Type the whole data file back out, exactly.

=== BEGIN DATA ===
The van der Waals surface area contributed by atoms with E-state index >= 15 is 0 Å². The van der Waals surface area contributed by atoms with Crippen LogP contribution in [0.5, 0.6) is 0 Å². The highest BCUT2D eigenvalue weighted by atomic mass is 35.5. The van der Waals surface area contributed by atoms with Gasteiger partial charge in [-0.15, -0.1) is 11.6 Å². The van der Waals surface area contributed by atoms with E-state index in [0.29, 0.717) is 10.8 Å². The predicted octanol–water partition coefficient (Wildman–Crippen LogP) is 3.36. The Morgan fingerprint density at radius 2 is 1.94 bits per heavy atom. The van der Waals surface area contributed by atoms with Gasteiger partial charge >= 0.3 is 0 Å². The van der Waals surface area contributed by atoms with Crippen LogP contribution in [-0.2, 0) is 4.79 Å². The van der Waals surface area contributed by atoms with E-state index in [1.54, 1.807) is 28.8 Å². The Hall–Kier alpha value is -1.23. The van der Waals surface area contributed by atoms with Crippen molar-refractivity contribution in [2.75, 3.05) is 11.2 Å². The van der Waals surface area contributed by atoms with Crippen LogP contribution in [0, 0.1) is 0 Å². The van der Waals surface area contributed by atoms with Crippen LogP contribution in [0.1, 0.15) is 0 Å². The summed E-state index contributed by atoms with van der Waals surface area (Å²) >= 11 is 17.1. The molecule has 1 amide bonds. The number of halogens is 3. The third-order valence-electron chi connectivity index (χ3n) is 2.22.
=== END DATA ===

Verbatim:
The van der Waals surface area contributed by atoms with E-state index >= 15 is 0 Å². The van der Waals surface area contributed by atoms with Crippen LogP contribution in [0.5, 0.6) is 0 Å². The highest BCUT2D eigenvalue weighted by atomic mass is 35.5. The van der Waals surface area contributed by atoms with Gasteiger partial charge in [-0.15, -0.1) is 11.6 Å². The van der Waals surface area contributed by atoms with E-state index in [0.29, 0.717) is 10.8 Å². The predicted octanol–water partition coefficient (Wildman–Crippen LogP) is 3.36. The Morgan fingerprint density at radius 2 is 1.94 bits per heavy atom. The van der Waals surface area contributed by atoms with Gasteiger partial charge >= 0.3 is 0 Å². The van der Waals surface area contributed by atoms with Crippen LogP contribution in [-0.2, 0) is 4.79 Å². The van der Waals surface area contributed by atoms with E-state index in [1.54, 1.807) is 28.8 Å². The Hall–Kier alpha value is -1.23. The van der Waals surface area contributed by atoms with Crippen molar-refractivity contribution in [2.75, 3.05) is 11.2 Å². The van der Waals surface area contributed by atoms with Crippen LogP contribution in [0, 0.1) is 0 Å². The van der Waals surface area contributed by atoms with Crippen LogP contribution in [0.1, 0.15) is 0 Å². The summed E-state index contributed by atoms with van der Waals surface area (Å²) >= 11 is 17.1. The molecule has 1 amide bonds. The number of halogens is 3. The third-order valence-electron chi connectivity index (χ3n) is 2.22.